In a business setting, you will rarely be given complete freedom to choose your topic. You may even have a script and visual aids prepared in advance. In the real world the luxury of time for preparation and topic selection are rare, but in a classroom setting you are often given more of an opportunity to choose. That choice should not be taken lightly, and should be viewed as an opportunity. The classroom is a training ground, and your freedom to explore and experiment is designed to build skills and strengths. When you join an employer, you will be asked to prepare a presentation as part of the job; more often than not, there are clear guidelines on what is acceptable and your professionalism is expected.
Use Your Self-Inventory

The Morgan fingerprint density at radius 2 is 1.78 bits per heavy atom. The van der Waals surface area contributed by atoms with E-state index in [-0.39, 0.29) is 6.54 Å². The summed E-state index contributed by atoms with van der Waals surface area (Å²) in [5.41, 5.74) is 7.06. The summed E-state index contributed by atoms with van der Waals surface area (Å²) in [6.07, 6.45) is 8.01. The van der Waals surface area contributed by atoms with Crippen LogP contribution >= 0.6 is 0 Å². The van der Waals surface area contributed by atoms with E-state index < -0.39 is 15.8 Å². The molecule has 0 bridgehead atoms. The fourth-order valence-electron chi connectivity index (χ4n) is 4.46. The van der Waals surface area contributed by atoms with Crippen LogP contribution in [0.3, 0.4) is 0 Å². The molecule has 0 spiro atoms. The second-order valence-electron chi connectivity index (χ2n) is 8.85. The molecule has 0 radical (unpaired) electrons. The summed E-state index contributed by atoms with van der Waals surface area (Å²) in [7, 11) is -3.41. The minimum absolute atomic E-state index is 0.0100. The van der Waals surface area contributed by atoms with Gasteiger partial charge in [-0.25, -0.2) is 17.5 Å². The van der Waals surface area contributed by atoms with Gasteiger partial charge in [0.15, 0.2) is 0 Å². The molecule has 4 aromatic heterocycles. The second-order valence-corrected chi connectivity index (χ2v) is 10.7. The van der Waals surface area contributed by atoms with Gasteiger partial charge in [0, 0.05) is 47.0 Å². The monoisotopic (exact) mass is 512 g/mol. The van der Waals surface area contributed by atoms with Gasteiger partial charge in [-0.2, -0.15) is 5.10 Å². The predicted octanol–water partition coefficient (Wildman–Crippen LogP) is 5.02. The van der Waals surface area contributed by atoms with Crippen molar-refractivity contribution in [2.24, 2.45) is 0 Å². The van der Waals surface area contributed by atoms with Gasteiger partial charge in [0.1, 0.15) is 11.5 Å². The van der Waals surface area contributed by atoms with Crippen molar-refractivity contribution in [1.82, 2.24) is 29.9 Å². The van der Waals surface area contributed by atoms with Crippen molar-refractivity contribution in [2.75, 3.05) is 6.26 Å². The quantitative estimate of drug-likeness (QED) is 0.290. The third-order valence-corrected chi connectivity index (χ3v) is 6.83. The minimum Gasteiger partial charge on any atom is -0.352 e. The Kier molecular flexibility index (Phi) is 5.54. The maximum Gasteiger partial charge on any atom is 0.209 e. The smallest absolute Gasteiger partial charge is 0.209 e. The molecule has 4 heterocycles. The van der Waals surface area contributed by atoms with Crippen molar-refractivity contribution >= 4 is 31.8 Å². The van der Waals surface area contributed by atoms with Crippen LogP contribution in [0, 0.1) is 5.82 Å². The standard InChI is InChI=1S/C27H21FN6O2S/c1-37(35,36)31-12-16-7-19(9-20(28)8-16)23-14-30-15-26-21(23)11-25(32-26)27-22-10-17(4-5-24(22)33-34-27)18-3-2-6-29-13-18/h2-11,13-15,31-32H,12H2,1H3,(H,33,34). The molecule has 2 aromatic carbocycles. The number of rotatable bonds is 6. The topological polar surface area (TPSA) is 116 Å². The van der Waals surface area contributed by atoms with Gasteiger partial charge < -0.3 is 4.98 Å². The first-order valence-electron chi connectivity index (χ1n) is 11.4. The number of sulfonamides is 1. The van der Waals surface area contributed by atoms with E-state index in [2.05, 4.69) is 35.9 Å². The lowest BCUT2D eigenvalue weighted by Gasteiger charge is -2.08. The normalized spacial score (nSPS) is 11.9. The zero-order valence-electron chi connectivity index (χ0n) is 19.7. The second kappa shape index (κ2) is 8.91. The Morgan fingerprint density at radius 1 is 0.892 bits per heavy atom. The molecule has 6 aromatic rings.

Choosing a topic can be difficult, but your self-inventory of things you already know should get you started. By doing a little exploring, you can often help yourself come up with several possible topics. The topic itself will not exclusively make a “good” or “bad” speech. How you develop that topic and discuss its points and issues, however, will make a significant impact. Before moving on to the next step in this chapter, make sure you have a topic in which you are relatively confident. If you have trouble selecting a topic, take your self-inventory to your instructor or librarian. They may be able to help guide you to a topic that works for you.